The Top Refinancing Companies for Car Loans in April, 2023
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We analyzed 22 well-known auto refinance companies using 16 data points across four categories: loan specifics; loan costs; eligibility and accessibility; customer service; and the application process. No lender was accepted if they did not publish their loan terms, including the minimum and maximum amounts they would lend and the number of years they would finance the loan for. Based on the relative importance we placed on each factor, we selected the top lenders.
- Financing Fees: 30%
- Acceptable and available: 25%
- Terms of Loan: 20%
- Customer satisfaction: 15%
- Procedure for applying: 10%
Several characteristics, such as loan amounts, repayment terms, APR ranges, applicable fees, and discounts, were taken into account within each primary classification. We also considered the lenders' geographical availability, minimum credit score requirements, maximum loan-to-value ratios, mileage acceptance, and co-signer/co-borrower policies.
In the end, we compared each service's customer support options, borrower benefits, and features that streamline the borrowing process, such as online application forms, mobile apps, and processing times.
We awarded lenders partial points where appropriate based on how well they met each criterion. Companies that partner with multiple lenders or offer a lending marketplace are not included in these rankings because they do not provide direct loans to consumers.
Check out our Loans Rating & Review Methodology for more information on how we come up with our ratings and reviews.
Refinancing a car loan is similar to the original car loan application process. The interest rate isn't the only thing to think about when getting a car loan; other considerations include the lender's fees, the amount you can borrow, the turnaround time, and the minimum credit score required. To refinance, follow these simple procedures:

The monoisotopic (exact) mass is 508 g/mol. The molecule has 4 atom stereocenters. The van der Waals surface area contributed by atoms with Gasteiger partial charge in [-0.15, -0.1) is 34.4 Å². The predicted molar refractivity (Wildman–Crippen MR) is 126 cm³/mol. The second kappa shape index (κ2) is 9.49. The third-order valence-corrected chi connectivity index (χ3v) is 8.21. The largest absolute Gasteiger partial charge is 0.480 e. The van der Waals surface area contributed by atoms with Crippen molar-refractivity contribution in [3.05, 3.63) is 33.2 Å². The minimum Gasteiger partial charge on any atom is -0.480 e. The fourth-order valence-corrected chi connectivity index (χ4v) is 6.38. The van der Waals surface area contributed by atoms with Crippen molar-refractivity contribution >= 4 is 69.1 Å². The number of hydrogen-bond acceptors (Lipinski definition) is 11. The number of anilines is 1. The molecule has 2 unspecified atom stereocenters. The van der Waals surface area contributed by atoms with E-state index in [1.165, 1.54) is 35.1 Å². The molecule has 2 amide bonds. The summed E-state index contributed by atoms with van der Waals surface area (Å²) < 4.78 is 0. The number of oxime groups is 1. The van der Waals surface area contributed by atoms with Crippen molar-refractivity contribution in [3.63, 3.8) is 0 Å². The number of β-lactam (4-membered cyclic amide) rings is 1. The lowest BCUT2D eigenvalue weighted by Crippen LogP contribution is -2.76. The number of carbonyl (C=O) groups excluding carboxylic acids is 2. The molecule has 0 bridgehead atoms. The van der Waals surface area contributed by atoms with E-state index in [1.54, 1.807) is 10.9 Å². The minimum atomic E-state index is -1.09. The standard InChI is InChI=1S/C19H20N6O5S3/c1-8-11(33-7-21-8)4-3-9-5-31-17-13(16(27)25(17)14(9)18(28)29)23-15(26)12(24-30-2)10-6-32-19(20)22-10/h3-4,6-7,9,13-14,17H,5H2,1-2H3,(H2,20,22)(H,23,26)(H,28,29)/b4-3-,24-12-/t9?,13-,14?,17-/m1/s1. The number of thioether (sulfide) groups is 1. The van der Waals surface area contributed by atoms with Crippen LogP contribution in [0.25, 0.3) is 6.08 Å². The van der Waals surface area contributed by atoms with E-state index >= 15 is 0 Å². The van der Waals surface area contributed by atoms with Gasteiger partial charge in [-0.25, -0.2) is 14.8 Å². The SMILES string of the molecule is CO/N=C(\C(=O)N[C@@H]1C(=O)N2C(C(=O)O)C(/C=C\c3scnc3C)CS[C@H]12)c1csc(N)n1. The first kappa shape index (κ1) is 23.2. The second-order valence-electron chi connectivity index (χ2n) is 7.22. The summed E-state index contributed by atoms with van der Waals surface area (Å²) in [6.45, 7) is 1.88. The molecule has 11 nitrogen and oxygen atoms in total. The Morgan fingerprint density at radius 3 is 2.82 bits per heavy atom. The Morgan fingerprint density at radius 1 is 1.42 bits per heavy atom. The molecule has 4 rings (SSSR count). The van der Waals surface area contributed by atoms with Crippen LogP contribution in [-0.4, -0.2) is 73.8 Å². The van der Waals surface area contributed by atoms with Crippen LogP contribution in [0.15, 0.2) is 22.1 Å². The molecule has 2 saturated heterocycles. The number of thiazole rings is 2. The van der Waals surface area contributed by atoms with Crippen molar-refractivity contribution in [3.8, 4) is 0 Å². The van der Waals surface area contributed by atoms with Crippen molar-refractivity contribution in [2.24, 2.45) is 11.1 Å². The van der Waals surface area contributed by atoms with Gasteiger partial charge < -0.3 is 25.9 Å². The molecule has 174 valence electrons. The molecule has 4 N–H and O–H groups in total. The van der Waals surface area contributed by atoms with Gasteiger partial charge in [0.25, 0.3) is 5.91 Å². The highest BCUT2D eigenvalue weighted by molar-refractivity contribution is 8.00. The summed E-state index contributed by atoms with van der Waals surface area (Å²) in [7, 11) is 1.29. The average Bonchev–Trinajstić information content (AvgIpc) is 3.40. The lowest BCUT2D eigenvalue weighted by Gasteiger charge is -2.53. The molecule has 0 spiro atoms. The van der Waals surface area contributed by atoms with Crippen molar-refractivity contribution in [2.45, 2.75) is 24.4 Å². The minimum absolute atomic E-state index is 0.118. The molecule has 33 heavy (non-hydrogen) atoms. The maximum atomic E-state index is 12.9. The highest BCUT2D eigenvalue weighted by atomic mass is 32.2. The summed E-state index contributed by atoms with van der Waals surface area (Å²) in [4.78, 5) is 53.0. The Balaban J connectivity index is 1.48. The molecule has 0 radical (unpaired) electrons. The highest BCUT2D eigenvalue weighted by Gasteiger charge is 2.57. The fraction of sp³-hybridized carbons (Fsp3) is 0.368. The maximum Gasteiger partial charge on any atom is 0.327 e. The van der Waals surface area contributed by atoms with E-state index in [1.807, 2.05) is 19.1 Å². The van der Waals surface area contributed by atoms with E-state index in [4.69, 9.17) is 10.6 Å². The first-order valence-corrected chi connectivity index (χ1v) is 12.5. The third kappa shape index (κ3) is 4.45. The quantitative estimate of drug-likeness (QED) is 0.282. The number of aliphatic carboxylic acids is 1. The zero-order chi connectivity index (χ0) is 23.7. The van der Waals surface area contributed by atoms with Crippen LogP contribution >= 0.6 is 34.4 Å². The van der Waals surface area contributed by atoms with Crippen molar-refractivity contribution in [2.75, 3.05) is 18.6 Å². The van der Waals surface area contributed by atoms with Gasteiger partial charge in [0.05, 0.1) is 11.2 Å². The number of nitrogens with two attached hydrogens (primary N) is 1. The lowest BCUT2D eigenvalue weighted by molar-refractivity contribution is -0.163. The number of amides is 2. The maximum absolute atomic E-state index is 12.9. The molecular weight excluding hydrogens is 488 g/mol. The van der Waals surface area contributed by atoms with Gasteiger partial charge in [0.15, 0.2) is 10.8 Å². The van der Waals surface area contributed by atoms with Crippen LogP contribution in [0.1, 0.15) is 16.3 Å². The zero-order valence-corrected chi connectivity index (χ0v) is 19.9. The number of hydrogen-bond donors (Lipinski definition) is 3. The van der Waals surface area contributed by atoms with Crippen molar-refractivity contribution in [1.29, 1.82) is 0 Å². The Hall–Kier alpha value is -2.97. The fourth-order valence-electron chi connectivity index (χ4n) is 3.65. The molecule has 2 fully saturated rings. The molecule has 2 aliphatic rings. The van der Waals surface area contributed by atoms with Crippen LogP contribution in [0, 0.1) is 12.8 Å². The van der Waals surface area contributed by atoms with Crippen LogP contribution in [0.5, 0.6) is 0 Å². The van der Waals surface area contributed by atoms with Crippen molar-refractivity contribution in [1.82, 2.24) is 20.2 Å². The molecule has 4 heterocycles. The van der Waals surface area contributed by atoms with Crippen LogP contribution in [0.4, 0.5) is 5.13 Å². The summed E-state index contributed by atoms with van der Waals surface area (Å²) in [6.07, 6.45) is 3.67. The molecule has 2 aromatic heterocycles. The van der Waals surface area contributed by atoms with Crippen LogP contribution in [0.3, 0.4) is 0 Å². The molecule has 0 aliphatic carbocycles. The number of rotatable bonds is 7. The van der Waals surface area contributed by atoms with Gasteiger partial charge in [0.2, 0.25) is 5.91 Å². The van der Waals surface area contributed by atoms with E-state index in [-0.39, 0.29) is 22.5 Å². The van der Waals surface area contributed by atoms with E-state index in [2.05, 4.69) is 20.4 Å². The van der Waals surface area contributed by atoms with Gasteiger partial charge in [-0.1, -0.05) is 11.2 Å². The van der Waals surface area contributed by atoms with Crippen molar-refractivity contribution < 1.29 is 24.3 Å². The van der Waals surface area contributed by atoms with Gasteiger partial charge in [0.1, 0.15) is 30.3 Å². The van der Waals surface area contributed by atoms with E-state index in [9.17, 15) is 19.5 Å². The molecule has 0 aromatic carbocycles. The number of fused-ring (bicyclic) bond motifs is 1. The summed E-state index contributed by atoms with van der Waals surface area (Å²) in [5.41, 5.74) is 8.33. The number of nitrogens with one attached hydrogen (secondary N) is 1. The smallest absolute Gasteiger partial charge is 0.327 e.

- Get together your loan paperwork. Collect the vehicle's VIN and current mileage along with the loan documents you currently have.
- Consider multiple loan options. Lenders that provide regular auto loans will often also refinance loans. A good place to start is with the bank or credit union you already work with or the lender who services your current loan.
- Fill out the application for the loan. The application process is typically straightforward. Before you are required to sign anything, the lender will go over the terms of the loan with you.
- Check the fine print before you sign. Avoid signing anything hastily. Don't be afraid to clarify things if you're confused. Before signing anything, make sure you fully grasp all of the terms, including all associated costs.
- Get the loan closed. The lender will pay off your current auto loan and give you the final paperwork once your loan is approved. The new lender now receives all payments. Keep a duplicate for your files.
Although requirements for refinancing an automobile loan vary by lender, most establishments will necessitate the following paperwork and details.
- You'll need to show proof of who you are, like a driver's license or utility bill to verify your address, and a Social Security card or other identifying number to verify your identity. Lenders need assurances that you'll be able to pay back a loan, so they'll inquire about things like your salary, other financial obligations, and place of employment. Paycheck stubs, tax returns, and/or verification of past employment could also be requested.